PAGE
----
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to the People of the Sunshine Coast Hinterland from Glasshouse to
Kenilworth and west to Peachester.

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Drought hits farmers hard
by Cameron Outridge    (06.12.02)

A Maleny dairy farmer says the current drought is the worst he has seen in 45 years. And while Queensland's chances of receiving relief rain over summer have slightly improved, the El Nino pattern showed no signs of breaking down.

Mal Thompson says the worsening drought is having a devastating effect on hinterland farmers. "I've been up here about 45 years and it's a green drought but the water situation is very desperate,'' he said.  "There's creeks and swamps and so forth that have never been dry that are now bone dry. Some farmers have only got about a month's water left.

Fellas in Conondale are just as bad.  "We have cattle dying now in our mountain country. "Generally when we get a bit of a dry period we get cattle getting bogged around wet areas trying to get to water. Now I can drive my motorbike across those same wet areas. "If it doesn't rain soon then there are going to be a lot more cattle dying.  "We've been feeding ours for the past eight or nine months. That costs a lot of money.'' Mal said his cows' milk production had dropped from 1500 litres down to about 1300 litres a day in the past four or five days. "And generally, this time of year, we're producing about 3000 litres a day,'' he said. "That's how it's affecting us.''

Caloundra Shire was drought declared on November 19, but Mal said the effects of the drought had been hitting home long before then.  "The most important thing is that other drought affected hinterland farmers needed to be aware that they are eligible for assistance,'' Mal said. Help is available.  Phone the Drought Hotline

For assistance across a broad range of areas farmers can phone the DPI Drought Hotline on 1800 025 656.

The Drought Hotline is a free, one-stop service for drought information and assistance. It will operate Monday to Friday, 8am to 6pm excluding public holidays.  Staffed by DPI officers, the hotline provides the latest information on financial assistance, social, community and training services, drought planning, and management support and advice.  Hotline staff will advise callers on financial assistance.  This assistance may include freight subsidies such as the Drought Relief Assistance Scheme, registrations and road train permits for vehicles used in drought relief, school transport allowances, electricity tariff relief, land rents and stock route fees, and Queensland Rural Adjustment Authority loans for producers recovering from drought.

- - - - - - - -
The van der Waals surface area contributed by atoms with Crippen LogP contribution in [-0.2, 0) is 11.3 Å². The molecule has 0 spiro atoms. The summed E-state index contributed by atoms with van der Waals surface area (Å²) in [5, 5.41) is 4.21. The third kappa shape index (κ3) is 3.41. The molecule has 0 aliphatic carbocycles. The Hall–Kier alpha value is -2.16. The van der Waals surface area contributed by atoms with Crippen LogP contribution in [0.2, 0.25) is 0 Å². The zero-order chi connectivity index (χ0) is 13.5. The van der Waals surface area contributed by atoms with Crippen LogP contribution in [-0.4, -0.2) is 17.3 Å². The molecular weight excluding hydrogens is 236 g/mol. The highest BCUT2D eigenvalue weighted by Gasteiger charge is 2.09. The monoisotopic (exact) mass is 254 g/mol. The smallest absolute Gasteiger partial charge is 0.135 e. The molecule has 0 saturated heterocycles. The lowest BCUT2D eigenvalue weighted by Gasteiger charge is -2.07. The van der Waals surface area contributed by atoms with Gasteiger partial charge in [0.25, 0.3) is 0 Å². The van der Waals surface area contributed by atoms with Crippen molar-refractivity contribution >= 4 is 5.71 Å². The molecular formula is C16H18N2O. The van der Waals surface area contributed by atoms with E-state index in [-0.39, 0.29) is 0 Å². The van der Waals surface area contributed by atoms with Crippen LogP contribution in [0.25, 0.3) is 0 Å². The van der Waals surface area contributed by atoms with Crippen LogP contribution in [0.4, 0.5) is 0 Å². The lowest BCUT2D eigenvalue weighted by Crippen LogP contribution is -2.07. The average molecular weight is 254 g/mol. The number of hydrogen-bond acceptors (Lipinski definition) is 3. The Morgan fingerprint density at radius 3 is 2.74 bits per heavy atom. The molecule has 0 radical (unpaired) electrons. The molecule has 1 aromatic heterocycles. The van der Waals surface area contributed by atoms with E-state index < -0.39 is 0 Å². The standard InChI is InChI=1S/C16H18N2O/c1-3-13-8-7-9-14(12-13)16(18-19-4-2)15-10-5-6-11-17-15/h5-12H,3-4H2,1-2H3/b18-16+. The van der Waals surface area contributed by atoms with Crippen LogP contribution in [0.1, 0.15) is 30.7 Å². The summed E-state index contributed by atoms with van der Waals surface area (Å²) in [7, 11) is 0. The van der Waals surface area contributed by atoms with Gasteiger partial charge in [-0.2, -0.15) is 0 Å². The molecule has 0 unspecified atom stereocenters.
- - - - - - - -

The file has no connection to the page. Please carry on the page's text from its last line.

The hotline will also connect people to social and community services that can provide advice about personal and family concerns, including depression, domestic violence and women's health.  Weekly climate outlooks are also available on the hotline. And it provs details on DPI workshops about how to interpret and utilise climate and weather forecasts; and an electronic trading site for producers and suppliers seeking to buy or sell stockfeed.

Producers will be able to contact DPI farm financial counsellors, and access information on property management and how to negotiate with banks and other financial institutions through the hotline. 

..........Rainfall prospects improve slightly, but El Nino remains..

Our thanks once again to Cameron & Tanya Outridge
of the Range News Newspaper for this story.